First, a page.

An assessment of human-elephant conflict in Manas National Park, Assam, India

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N.K. Nath
B.P. Lahkar
N. Brahma
S. Dey
J.P Das
P.K. Sarma
B.K. Talukdar

Abstract

An assessment of human-elephant conflict was carried out in the fringe villages around Manas National Park, Assam during 2005-06. The available forest department conflict records since 1991 onwards were also incorporated during analysis. Conflict was intense in the months of July-August and was mostly concentrated along the forest boundary areas, decreasing with distance from the Park. Crop damage occurred during two seasons; paddy (the major crop) suffered the most due to raiding. Crop maturity and frequency of raiding were positively correlated. Single bull elephants were involved in conflicts more frequently (59%) than female herds (41%), while herds were involved in majority of crop raiding cases. Of the single elephants, 88% were makhnas and 11.9% were tuskers. The average herd size recorded was 8 individuals, with group size ranging up to 16. Mitigation measures presently adopted involve traditional drive-away techniques including making noise by shouting, drum beating, bursting fire crackers and firing gun shots into the air, and using torch light, pelting stones and throwing burning torches. Kunkis have been used in severe cases. Machans are used for guarding the crops. Combinations of methods are most effective. Family herds were easily deflected, while single bulls were difficult to ward off. Affected villagers have suggested methods like regular patrolling (39%) by the Forest Department officials along the Park boundary, erection of a concrete wall (18%) along the Park boundary, electric fencing (13%), simply drive away (13%), culling (11%) and lighting the Park boundary during night hours (6%). Attempts to reduce conflict by changing the traditional cropping pattern by introducing some elephant-repellent alternative cash crops (e.g. lemon and chilli) are under experiment.

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How to Cite
[1]
Nath, N., Lahkar, B., Brahma, N., Dey, S., Das, J., Sarma, P. and Talukdar, B. 2009. An assessment of human-elephant conflict in Manas National Park, Assam, India. Journal of Threatened Taxa. 1, 6 (Jun. 2009), 309–316. DOI:https://doi.org/10.11609/JoTT.o1821.309-16.
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Author Biographies

N.K. Nath

NABA KRISHNA NATH is a field researcher associated with Aaranyak since 2005. He started his research work on Asian Elephants and is currently looking after the critical aspects of human-elephant interactions in Manas National Park. He is also presently involved in a rapid presence/ absence survey of Hispid Hare in the north bank landscape of Assam and Arunachal Pradesh. BIBHUTI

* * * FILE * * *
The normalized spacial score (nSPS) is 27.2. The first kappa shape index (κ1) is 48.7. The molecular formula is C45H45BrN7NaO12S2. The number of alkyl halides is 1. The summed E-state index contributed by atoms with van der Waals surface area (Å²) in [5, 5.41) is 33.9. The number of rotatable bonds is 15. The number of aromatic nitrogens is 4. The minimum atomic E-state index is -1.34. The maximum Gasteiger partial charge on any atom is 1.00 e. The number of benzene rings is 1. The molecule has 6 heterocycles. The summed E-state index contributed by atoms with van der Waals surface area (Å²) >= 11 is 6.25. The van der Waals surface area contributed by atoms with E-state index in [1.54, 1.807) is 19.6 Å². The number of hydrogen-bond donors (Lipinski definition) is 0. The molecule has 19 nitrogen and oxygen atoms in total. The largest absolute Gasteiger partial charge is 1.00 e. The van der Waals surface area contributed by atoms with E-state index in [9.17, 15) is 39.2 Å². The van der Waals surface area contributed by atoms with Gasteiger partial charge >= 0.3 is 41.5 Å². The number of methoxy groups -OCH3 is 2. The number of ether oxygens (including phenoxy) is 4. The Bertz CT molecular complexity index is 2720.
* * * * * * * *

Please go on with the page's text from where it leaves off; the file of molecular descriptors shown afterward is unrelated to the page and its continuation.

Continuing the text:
B.P. Lahkar

P LAHKAR, the programme secretary of Aaranyak (also the Principal Investigator of this present project) has been conducting research and monitoring of the grassland ecosystem dynamics in Manas National Park since 2001. Currently he is coordinating the Asian Elephant Research & Conservation Programme of Aaranyak.

N. Brahma

NAMITA BRAHMA is a field researcher associated with Aaranyak since 2005. She started her research career on large mammals in Manas National Park and then shifted to birds. Presently she is looking after the Bengal Florican Research and Monitoring Programme in the north bank landscape.

S. Dey

SANTANU DEY is a field researcher associated with Aaranyak since 2005. He is a field taxonomist and is involved in documentation and conservation of flora of northeastern India.

J.P Das

JYOTI P DAS is a field researcher associated with Aaranyak since 2005. He has been conducting research on large mammal ecology in northeastern India and is presently involved in habitat utilization and habitat suitability modelling studies on Asian elephant in Manas National Park.

P.K. Sarma

PRANJIT K SARMA is the programme coordinator of the Planning & GIS of Aaranyak. He has the responsibity to integrate and manage the biodiversity related information (spatial and non spatial) of northeastern India in to GIS environment. Currently he is involved in research on habitat analysis of different species, environment Manslaughter-Human injury DATE: DATASHEET NO.: VILLAGE: OBSERVER: SNo. Date Victim Age-sex Death/Minor/Major injury Animal responsible Herd/single (M/T)/rogue GPS location SNo. Age-sex classification of animal Possible cause Compensation claimed, Yes/No Received, Yes/No Remarks Crop damage assessment in Manas National Park DATE: DATASHEET NO.: VILLAGE: OBSERVER: SNo. Date of incident Name of victim GPS location Type of Crop Phenology Extent of cultivation (Area) Extent of damage (Area) SNo. Season of cultivation Animal responsible Single/Herd (size) Age-sex classification Mitigation methods used Efficacy (%) SNo. Compensation claimed, Yes/No Received, Yes/No Are you satisfied with Effective mitigation measure Remark the compensation system? according to you SNo. Place of incident GPSLocation Age/sex of the animal Age of the carcass Possible cause Distance from Remarks of death village / forest Elephant death due to conflict Property damage assessment DATE: DATASHEET NO.: VILLAGE: OBSERVER: SNo. Date of incident Victim Name of structure Damage partial/complete GPS location Animal responsible: Single/Herd (size) SNo. Age-sex classification Cause of visit Compensation claimed, Yes/No Received, Yes/No Remarks Appendix 1. Data sheets used during the study. 316 and deforestation.

B.K. Talukdar

DR. BIBHAB K TALUKDAR, Secretary General of Aaranyak, (also presently the Co-chair of Asian Rhino Specialist Group, IUCN/SSC) has conducted a good lot of studies on human-elephant conflict issues in Assam. He has published his papers in many journals and has presented his research works at many national and international seminars. He is also a member of National Board of Wildlife, Government of India.